By Jake Rossen
By Jesse Marx
By Michelle LeBow
By Alleen Brown
By Maggie LaMaack
By CP Staff
By Jesse Marx
When I question his allegiance to the coastless scene that just voted him one of its best new artists, he laughs nervously. "I'm a Midwesterner by choice, sometimes by determination or obligation. But the beach is nice," he says. "Right now there's a lot going on in the Twin Cities and I have a lot of friends there. But that's not to say I'm going to stop writing lyrics about the coast."
Fair enough. With his show out of the way on the first night of the conference, Koza has plenty of time to enjoy the country's east side, including its greasy sidewalk pizza ("My body feels like a bloated sponge. You don't want to shake my hand right now") and neighborhood basketball ("While waiting for a friend on the Lower West Side, I got into a couple pickup games. Since I wear glasses, I have this little elastic activity band I have to wear. I get a lot of Kurt Rambis shout-outs"). He's also excited about the Rhymesayers showcase, Atmosphere and Brother Ali in particular. Hundreds of musicians from all over the world are at his disposal, and he wants to check out the locals. Maybe he's more Midwestern than he thinks.
Zimmerman's Dry Goods, in the Mac-Groveland neighborhood of St. Paul, is a rather eclectic shop. Their merchandise includes rucksacks, flags, winter hats, Che Guevara T-shirts, and other items primarily aimed at Macalester College students.
On most Friday afternoons it's also the makeshift practice space for the Get Up Johns. This means that shoppers--when there are any, which doesn't seem to be often--are likely to hear knee-buckling versions of such classic country songs as "Cash on the Barrelhead" and "I'll Fly Away."
The Get Up Johns are Joshua Wenck and Jake Hyer. They've been playing gigs around the Twin Cities for about 18 months and have recently completed their first album. They are in the final stages of working out the details for a co-release by local labels 2024 Records and Mercy Recordings. Wenck plays guitar; Hyer plays mandolin and fiddle. Their repertoire is composed largely of old-time country and gospel tunes, with a heavy emphasis on songs recorded by the Louvin Brothers.
Such material could very easily descend into hackneyed territory. It would be reasonable, for instance, to assume that the world needs another version of "Blues Stay Away from Me"--a song that's been recorded at least three dozen times, most famously by the Delmore Brothers--like it needs a Billy Ray Cyrus revival. But the version performed by the Get Up Johns, with Wenck and Hyer's voices blending together as naturally as cheese-garlic grits, is so relentlessly brutal and beautiful that such thoughts are immediately discarded.
Hyer's claim to this musical turf is pretty straightforward. The 26-year-old grew up in West Virginia (albeit the college burg of Morgantown) listening to bluegrass and old-time country music. A Dwight Diller tape, which Hyer received as a present from his dad when he was a teenager, is the source of several of the band's tunes. "My dad lived outside of a town of 400," recalls Hyer, whose voice still retains a lazy mountain drawl. "He was just, like, in the general store and he picked up some tapes for me and brought them back." Hyer's been playing violin since he was a kid. He attended Wheaton College, in Illinois (where he majored in the financially dubious fields of philosophy and German), and then continued west to the Twin Cities. He works as a clerk at Zimmerman's and also at a used-book store.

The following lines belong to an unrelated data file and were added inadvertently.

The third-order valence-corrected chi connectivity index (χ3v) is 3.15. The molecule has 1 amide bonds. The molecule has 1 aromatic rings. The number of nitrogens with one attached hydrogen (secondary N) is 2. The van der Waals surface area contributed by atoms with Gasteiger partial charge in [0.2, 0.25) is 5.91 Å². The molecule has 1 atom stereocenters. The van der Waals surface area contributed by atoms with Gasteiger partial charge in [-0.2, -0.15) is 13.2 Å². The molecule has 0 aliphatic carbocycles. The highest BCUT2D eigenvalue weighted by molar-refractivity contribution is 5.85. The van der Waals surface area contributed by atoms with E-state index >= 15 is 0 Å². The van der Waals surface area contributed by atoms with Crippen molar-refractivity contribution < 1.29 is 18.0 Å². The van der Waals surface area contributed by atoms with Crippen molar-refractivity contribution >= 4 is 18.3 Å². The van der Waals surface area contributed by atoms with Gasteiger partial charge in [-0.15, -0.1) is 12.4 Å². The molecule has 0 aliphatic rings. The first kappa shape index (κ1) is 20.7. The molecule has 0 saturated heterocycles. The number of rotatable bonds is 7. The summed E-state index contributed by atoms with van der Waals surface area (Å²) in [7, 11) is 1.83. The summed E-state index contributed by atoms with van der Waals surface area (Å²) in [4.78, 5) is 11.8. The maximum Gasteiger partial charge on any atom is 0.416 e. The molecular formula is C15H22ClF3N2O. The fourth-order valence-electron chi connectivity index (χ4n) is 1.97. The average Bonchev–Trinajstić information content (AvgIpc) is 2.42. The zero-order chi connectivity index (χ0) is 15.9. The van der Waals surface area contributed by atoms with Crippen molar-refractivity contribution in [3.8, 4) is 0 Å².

Wenck's appreciation of traditional country music is a little more unlikely. The 29-year-old grew up in the western suburbs of the Twin Cities. At Bethel College (now university) in St. Paul, he studied theology. He went on to Yale Divinity School and recently was hired as a pastor at the House of Mercy church in downtown St. Paul. Wenck pinpoints his fondness for this music in the historical roots of the songs, noting that many of them were written during and immediately after the Great Depression. "There have always been and there always will be floods, but it seems like at one point more people realized that we all have to get into the same boat," he says. "But it's also a lot of songs about heartbreak. These songs get at heartbreak in a way that is just so beautiful and poignant."
For a recent Friday-night gig at the Nomad World Pub, the Get Up Johns, dressed in matching black suits, take the stage around 11:30. Despite some early scuffling on the mandolin by Hyer and a mid-set busted guitar string, it's an inspired 45 minutes of sin, salvation, and heartbreak. Hyer plays the stone-faced straight man to Wenck's garrulous carnie barker. The shtick succeeds in the sense that when Hyer announces that he's going to tell a joke, the statement on its own is quite funny. (The joke itself, naturally, is bad.)
"Cluck Old Hen"--a much-covered traditional song ostensibly about a hen that mysteriously quits laying eggs--showcases Hyer's driving fiddle and Wenck's sweet tenor. When the latter throws back his head and wails into the night on the chorus, people pause mid-sentence and set down their drinks. "I'll Fly Away," the Albert E. Brumley classic, is another standout, inspiring a trio of alcohol-happy patrons to perform a freeform jig on the dance floor.